CX: Why technology without internal change doesn't work
Customer experience is the business buzzword of the moment, but it is important to recognise that this is not a short term trend. Interest is being driven by technology that shifts the balance of power from business or brand to the consumer.
Customer perceptions and actions are crucial for any organisation now looking for future success. Widespread interest in CX comes from recognising the relationship between consumer and company has changed.
Businesses need to respond and adapt accordingly.
The chief catalyst for this change is technology. New developments and solutions are introduced and adopted so quickly that many struggle to keep up. Internally, technology can often be seen as a solution in itself.
The need to automate the business demands of keeping track of customers from second to second. Of course, it can seem overwhelming (not to mention a little creepy) to try and monitor a customer’s interactions with you, through every possible channel, every moment of every day.
Technology alone is not the answer
Constantly monitoring a customer’s needs is what is required. Most people expect a quick response to their needs. Many would consider it a deal breaker if a business ignored their concerns or failed to respond to their needs.
Curating and managing consistently good customer experience is the responsibility of everyone in your organisation
Your company simply has to recognise and respond more directly to your customers when they reach out. This is why advertising technology and marketing technology are evolving at such pace – to try to be able to make sense and respond to these evolving interactions.
Technology itself, however, is not the answer.
Curating and managing consistently good customer experience is the responsibility of everyone in your organisation. Customer experience should be a core competence.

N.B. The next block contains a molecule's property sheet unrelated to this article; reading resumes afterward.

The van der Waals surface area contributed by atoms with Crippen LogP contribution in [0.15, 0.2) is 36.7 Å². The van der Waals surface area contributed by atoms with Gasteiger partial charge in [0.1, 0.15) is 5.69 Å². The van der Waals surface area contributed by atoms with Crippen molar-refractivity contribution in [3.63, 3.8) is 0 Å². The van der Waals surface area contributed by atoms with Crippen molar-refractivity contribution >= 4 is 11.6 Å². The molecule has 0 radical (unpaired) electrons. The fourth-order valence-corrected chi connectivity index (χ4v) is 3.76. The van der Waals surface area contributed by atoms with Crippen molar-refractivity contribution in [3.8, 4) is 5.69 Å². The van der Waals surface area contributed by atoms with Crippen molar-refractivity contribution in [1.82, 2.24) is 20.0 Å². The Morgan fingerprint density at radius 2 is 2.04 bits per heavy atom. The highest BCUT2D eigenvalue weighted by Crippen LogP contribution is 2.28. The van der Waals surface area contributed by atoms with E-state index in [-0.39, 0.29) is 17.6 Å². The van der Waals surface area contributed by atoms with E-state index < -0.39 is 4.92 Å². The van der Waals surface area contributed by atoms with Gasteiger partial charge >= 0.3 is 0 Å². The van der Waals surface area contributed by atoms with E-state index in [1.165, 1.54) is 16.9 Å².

This mindset made Amazon a dominant force in the retail space. For companies not set up with this as a founding principle, and trying to embed customer experience within their existing infrastructure, a champion is needed – the CX practitioner.
This change agent advocates and leads new insights, processes and innovations; he or she needs to influence upwards to ensure that CX has a role, a voice, and crucially, recognition within the C-suite.
Why is this crucial?
Customer experience is a discipline which is evolving. It is pretty young, and different companies use it in different ways. For some, it is a function of sales, or service, or marketing, or operations. Good CX reaches across all of these departments, and more.
But just as there is no single blueprint for a company structure, there is no single path to take to drive focus on customer experience within your business. It will often be shaped by immediate business needs: from your short term business objectives (like gaining more sales and holding on to customers), through to much broader, big picture strategies like changing your company’s value proposition, its vision and focus for the future.
CX requires a single voice. A single view of the customer, and direct focus on delivering what they need. And one point of coordination within then company structure, to truly transform and embed what the customer wants and needs as these evolve and mature.
Growing in customer experience is a great sign – it means that businesses globally are looking to transform.
They are ready and willing to change. They understand, better than ever, that they must adapt to what their customers want or run the risk of losing them to more agile and deft competitors. This change is on-going, and it is going to involve a constant, dedicated focus.
Inspiration and influence will be key to encourage buy-in throughout a business, from the board down. Consistency, focus, collaboration and recognition will engage all to see the value CX can bring.
What is a CX practitioner?
It’s often a lonely space. The CX lead needs to blend art and science, infusing emotion with transaction while delivering greater value to customers and sustained business results. We act as an external source of experience, and network of knowledgeable practiotioners who can lend our experience and professional advice.
The CX practitioner, or department tasked with driving customer success, is there to make sure that changes are not merely short-term lip service, but sustains learning and development within your company to keep pace with your customers.
You could say they are the Lone Rangers, fighting to make customers’ voices heard. A simple software program cannot voice this change, or keep pushing to make sure your company keeps changing.
If you think that buying smart technology is enough to change your customer experience, you’re wrong – it is a useful tool, but it is the hand holding the tool who can match your business with your customer needs.
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